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  9. Doctor, I am surprised to see you emerge as a champion of firing whoever got one wrong. In my humble experience, people make mistakes constantly without being fired. Was the mistake here the prejudice or the hot mic? This man was fired for political reasons, of a kind. He said things one ought not to say in public, certainly if one does not want to run afoul of the new morality. No contract can make this right. The comments were tasteless - his employer had a right to an apology for the mishap - public did too. But it was not sexism or chauvinism - it was private.

    The moralists of sexism are contemptible creatures - whose happiness do they further by evicting sexism from football? - Saving souls with every scandal, I assume... - It were flattery to call crusades the self-flattery of these unimportant people who think themselves moral for screaming bloody murder over anything except bloody murder. Who takes affront at those comments? Of the things that might cause indignation, this has got to be nearly the least credible excuse. Neither public mores nor politeness require the removal of prejudices or the enlightenment of men. They do imply such attempts are impossible and require passing over slips. To my mind, politeness comes with an abhorrence of these new classes of moralists. What this man unwittingly did is just ridiculous, a case of making public what is private. To make this a moral matter is to brand him: he is but a private nobody. This man a leader of opinion? You kid - surely, you're very cleverly mocking all indignation in suggesting such men as accuse and such men as are now accused are really of any importance.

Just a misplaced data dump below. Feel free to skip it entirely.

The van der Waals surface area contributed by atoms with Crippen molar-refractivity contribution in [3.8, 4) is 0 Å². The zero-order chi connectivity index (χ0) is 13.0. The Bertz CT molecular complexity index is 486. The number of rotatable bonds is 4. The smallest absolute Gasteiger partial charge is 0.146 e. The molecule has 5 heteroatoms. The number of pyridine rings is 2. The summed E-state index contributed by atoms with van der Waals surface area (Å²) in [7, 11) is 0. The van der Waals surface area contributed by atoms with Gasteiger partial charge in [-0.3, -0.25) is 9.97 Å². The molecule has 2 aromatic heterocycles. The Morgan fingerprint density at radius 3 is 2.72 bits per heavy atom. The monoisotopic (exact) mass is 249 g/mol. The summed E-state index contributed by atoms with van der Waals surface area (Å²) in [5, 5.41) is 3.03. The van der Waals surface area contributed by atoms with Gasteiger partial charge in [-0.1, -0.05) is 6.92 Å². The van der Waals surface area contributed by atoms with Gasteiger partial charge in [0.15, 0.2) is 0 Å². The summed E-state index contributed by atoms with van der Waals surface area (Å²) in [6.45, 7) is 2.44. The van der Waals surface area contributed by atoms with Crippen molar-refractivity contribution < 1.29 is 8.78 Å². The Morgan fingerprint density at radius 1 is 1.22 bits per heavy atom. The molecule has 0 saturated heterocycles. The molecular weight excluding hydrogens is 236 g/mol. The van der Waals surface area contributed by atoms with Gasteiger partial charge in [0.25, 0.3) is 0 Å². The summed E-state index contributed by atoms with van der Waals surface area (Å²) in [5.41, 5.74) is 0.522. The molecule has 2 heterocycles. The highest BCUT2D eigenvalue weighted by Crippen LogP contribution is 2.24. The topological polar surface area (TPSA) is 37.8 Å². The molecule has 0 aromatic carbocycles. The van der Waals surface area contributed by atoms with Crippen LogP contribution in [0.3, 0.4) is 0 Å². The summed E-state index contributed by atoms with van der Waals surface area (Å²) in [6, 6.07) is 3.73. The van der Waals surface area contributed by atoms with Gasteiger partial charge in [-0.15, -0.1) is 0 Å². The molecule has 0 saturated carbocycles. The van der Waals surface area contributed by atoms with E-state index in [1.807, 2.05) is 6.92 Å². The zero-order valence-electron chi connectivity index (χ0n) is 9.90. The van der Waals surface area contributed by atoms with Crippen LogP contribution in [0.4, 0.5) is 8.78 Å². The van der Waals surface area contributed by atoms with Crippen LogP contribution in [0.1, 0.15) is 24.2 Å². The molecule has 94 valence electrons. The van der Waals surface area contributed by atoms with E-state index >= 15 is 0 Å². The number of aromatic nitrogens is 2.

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  10. A man at work in his profession is at work and in public, hot mic or no. He did not get 'one' wrong, but was rather habitually so by all accounts. At work. To his female colleagues. He broke not just his contract, but probably the law relating to sexual harassment.